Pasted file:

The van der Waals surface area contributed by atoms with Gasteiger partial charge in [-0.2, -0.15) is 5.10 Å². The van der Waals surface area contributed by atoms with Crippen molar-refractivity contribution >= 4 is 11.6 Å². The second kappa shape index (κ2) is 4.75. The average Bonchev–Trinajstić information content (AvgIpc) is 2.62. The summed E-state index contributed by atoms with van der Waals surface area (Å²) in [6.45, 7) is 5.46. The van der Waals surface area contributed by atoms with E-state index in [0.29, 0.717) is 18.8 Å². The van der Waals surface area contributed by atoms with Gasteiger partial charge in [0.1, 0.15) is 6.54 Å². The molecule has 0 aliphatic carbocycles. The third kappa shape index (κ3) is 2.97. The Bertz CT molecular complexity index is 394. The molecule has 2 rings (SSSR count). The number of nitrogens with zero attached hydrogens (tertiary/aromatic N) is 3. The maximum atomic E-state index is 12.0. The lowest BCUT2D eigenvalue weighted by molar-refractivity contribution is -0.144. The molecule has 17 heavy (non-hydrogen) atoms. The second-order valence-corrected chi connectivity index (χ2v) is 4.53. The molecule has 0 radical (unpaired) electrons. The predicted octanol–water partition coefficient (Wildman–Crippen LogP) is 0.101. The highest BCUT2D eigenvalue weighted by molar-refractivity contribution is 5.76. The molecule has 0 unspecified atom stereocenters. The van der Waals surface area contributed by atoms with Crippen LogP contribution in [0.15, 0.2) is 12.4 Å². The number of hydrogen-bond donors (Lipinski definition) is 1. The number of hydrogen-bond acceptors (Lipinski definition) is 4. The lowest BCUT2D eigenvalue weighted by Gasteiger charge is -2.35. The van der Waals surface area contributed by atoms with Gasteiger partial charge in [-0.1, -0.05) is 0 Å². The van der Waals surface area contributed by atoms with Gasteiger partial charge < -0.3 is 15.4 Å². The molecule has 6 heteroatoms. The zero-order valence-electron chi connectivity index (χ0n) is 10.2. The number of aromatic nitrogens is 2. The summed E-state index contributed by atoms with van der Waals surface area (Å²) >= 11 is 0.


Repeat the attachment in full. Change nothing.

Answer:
The van der Waals surface area contributed by atoms with Gasteiger partial charge in [-0.2, -0.15) is 5.10 Å². The van der Waals surface area contributed by atoms with Crippen molar-refractivity contribution >= 4 is 11.6 Å². The second kappa shape index (κ2) is 4.75. The average Bonchev–Trinajstić information content (AvgIpc) is 2.62. The summed E-state index contributed by atoms with van der Waals surface area (Å²) in [6.45, 7) is 5.46. The van der Waals surface area contributed by atoms with E-state index in [0.29, 0.717) is 18.8 Å². The van der Waals surface area contributed by atoms with Gasteiger partial charge in [0.1, 0.15) is 6.54 Å². The molecule has 0 aliphatic carbocycles. The third kappa shape index (κ3) is 2.97. The Bertz CT molecular complexity index is 394. The molecule has 2 rings (SSSR count). The number of nitrogens with zero attached hydrogens (tertiary/aromatic N) is 3. The maximum atomic E-state index is 12.0. The lowest BCUT2D eigenvalue weighted by molar-refractivity contribution is -0.144. The molecule has 17 heavy (non-hydrogen) atoms. The second-order valence-corrected chi connectivity index (χ2v) is 4.53. The molecule has 0 radical (unpaired) electrons. The predicted octanol–water partition coefficient (Wildman–Crippen LogP) is 0.101. The highest BCUT2D eigenvalue weighted by molar-refractivity contribution is 5.76. The molecule has 0 unspecified atom stereocenters. The van der Waals surface area contributed by atoms with Crippen LogP contribution in [0.15, 0.2) is 12.4 Å². The number of hydrogen-bond donors (Lipinski definition) is 1. The number of hydrogen-bond acceptors (Lipinski definition) is 4. The lowest BCUT2D eigenvalue weighted by Gasteiger charge is -2.35. The van der Waals surface area contributed by atoms with Gasteiger partial charge in [-0.1, -0.05) is 0 Å². The van der Waals surface area contributed by atoms with Gasteiger partial charge < -0.3 is 15.4 Å². The molecule has 6 heteroatoms. The zero-order valence-electron chi connectivity index (χ0n) is 10.2. The number of aromatic nitrogens is 2. The summed E-state index contributed by atoms with van der Waals surface area (Å²) >= 11 is 0.